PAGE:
PIMP your Eclipse: Building an IDE using IMP
So your favorite programming language has no Eclipse-based IDE. What to do? Spend months or years hacking on the Eclipse Java Development Toolkit (JDT) to make it understand your language? Spend months or years learning enough about the Eclipse platform to write your own from scratch? If you think neither alternative sounds too appealing, you’re not alone. The good news: you’re not out of options, either.
Enter IMP: the IDE Meta-tooling Platform, an Eclipse Technology project (http://www.eclipse.org/imp/). IMP facilitates the creation of language-specific IDEs in Eclipse. It simplifies and speeds the IDE development process through the combination of a language-independent runtime framework, automated generation of skeletons for language-specific service implementations, and support for the completion of service implementations by declarative specification or focused imperative programming. The IMP IDE development process is not a “big bang,” in which only after a lengthy development period does anything work properly (a problem that plagues those who attempt to repurpose existing IDEs that were not designed for reuse). Instead, the IMP process is both selective and iterative: it allows the IDE developer to select the features s/he wants, and it allows for the incremental customization of IDE services. Moreover, IMP-based IDEs aren’t the “lowest common denominator” - there’s ample opportunity to customize the look and feel of your IDE to suit your language and your purposes.
This tutorial will give participants an overview of IMP and take them through the hands-on development of a working Eclipse-based IDE for a simple (but nontrivial) programming language. The process will address language syntax definition; editor services such as token coloring, text folding, reference resolution, hover help, documentation providers, content assist, and hyper-linking; the outline view; a builder; preferences and preference pages; and text formatting (subject to time constraints). Time permitting, we may also take a brief look at the IMP framework architecture and runtime, for those who may be interested in contributing to the development of IMP itself. Participants will also use IMP-based IDEs for specification languages as part of the IDE development process.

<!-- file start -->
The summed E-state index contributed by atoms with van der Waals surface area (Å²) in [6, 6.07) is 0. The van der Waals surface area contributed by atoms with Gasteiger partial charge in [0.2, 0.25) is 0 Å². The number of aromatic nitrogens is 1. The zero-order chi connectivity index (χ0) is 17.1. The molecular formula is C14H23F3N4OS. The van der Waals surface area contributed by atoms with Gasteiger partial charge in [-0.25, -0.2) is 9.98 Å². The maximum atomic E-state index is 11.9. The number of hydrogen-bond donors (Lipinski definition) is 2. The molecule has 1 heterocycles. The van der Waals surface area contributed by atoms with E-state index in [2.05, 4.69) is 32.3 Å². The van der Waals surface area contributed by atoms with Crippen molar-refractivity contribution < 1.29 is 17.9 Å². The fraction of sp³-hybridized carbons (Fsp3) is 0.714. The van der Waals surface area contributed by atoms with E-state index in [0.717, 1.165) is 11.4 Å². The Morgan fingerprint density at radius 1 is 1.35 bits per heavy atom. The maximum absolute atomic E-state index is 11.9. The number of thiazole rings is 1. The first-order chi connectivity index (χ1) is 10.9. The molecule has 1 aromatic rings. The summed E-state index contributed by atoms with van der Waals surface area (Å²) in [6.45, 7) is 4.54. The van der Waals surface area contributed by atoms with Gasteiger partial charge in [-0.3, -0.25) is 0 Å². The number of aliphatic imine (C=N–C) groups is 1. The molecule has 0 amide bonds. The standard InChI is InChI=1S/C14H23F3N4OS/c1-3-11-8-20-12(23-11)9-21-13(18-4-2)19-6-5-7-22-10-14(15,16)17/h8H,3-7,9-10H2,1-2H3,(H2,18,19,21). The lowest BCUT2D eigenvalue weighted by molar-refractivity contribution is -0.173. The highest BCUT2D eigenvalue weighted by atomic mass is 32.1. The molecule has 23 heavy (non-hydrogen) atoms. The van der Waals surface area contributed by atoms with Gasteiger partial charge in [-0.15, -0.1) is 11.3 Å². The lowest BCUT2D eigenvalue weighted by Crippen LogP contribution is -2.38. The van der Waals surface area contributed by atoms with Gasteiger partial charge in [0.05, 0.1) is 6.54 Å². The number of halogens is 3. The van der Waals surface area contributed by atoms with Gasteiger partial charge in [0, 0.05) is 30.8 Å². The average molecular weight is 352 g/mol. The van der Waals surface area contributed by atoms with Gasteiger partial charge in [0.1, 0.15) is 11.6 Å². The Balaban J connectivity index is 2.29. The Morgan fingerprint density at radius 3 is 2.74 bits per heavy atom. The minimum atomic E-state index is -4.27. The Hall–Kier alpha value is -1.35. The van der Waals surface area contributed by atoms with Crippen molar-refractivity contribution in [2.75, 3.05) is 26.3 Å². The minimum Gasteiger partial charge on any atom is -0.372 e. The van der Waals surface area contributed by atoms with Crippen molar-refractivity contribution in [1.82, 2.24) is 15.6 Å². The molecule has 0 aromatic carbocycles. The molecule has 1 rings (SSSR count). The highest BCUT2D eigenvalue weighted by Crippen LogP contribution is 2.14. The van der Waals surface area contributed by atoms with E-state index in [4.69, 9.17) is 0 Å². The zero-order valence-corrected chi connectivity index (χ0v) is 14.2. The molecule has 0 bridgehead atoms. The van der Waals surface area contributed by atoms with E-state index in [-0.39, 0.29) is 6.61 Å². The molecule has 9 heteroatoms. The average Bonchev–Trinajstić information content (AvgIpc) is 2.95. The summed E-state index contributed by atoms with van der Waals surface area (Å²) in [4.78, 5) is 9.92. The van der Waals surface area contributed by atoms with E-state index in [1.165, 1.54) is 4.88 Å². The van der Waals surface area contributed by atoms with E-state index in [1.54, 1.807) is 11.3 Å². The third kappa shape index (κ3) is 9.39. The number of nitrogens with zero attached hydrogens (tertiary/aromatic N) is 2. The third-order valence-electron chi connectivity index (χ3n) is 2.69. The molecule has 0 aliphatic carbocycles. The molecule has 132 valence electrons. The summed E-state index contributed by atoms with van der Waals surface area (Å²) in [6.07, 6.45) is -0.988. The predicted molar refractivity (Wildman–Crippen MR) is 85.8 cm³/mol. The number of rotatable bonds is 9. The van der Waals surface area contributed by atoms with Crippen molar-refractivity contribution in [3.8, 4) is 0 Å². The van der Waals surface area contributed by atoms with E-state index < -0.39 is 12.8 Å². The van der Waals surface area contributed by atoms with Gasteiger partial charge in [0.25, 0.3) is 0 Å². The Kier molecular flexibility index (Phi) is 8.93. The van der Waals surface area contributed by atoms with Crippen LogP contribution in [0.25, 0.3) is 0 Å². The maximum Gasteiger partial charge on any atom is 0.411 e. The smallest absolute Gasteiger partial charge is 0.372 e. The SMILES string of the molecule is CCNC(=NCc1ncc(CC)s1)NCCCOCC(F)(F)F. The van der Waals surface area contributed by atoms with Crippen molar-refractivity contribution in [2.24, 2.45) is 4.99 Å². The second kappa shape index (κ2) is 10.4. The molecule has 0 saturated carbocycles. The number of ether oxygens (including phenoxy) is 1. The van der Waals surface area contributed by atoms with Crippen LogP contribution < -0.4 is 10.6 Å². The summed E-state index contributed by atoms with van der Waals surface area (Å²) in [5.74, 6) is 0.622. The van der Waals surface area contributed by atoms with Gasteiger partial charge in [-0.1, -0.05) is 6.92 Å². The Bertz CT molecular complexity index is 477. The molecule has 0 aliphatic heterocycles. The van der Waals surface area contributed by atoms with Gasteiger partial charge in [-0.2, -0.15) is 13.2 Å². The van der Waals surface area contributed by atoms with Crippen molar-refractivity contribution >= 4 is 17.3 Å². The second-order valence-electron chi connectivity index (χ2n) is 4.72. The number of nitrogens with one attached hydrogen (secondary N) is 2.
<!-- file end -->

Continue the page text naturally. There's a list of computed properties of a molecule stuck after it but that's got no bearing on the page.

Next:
- intermediate Java programming experience
- comfort working within the Eclipse Java IDE
- familiarity with the concepts of grammars and parser generators (like Antlr, LPG, or SDF), and at least some prior experience building a parser using such tools. Participants will use the LPG parser generator during the tutorial.
- experience in building Eclipse plugins
- knowledge of plugin development in general
The basic structure of the tutorial:
- Basic introduction to IMP and what IMP-based IDE's can do
- Brief description of the target language we'll be using for the tutorial
- Creation of the language descriptor meta-data
- Creation of the language's syntactic specifications
- A series of sections, one per "IDE service", in which we:
- Describe the service and the functionality it enables, and relate it to the language concepts and/or grammar constructs.
- Have the participants perform the relevant steps to create the initial implementation of the service.
- Ask the participants to enhance the implementation of the service in some straightforward (but representative) way, and observe the effect on the IDE they're building by executing the result.
- [for some services, but perhaps not all] Describe other aspects of how the service might be extended to handle other kinds of languages or language constructs, or to further customize the IDE's appearance or behavior in interesting ways.
- Overview of other IMP-supported services
- Wrap-up (pointers to further info, e.g. IMP mailing lists, newsgroups, call for participation, etc.)
Preparing for the Tutorial (Updated 21 March, 2009)
Please install a fresh
copy of either Eclipse for RCP/Plugin-Developers 3.3.2 or Eclipse Classic 3.4.2, and install IMP into that from the IMP update site (http://download.eclipse.org/technology/imp/updates).
If you're using 3.4.2, please don't try to install anything else before or after IMP; we've been seeing some very strange behavior with Equinox/p2 on 3.4.* when installing features in multiple install/update sessions.
Robert is project lead for the IMP Eclipse Technology Project (http://www.eclipse.org/imp), whose aim is to greatly simplify and accelerate the IDE development process. Before starting that project, Robert spent several years developing static analyses and advanced refactorings for Java in Eclipse, some of which are part of the Eclipse JDT since version 3.1, including generics-related refactorings ("Infer Type Arguments" and "Introduce Type Parameter"), type-related refactorings ("Extract Interface" and "Generalize Type") and others (e.g. "Introduce Factory"). Robert is also currently working on refactoring for concurrent programs. He also developed a smell detection framework for Java in Eclipse, demoed at ECOOP and OOPSLA in 2004, which includes a code duplication detector. Prior to that, Robert worked on a diverse set of projects, including two visual programming languages, a film scoring system, manufacturing optimization algorithms, and hardware synthesis and verification for asynchronous circuits. When not writing code or papers, Robert spends his spare time playing jazz, fusion and progressive rock in his home studio.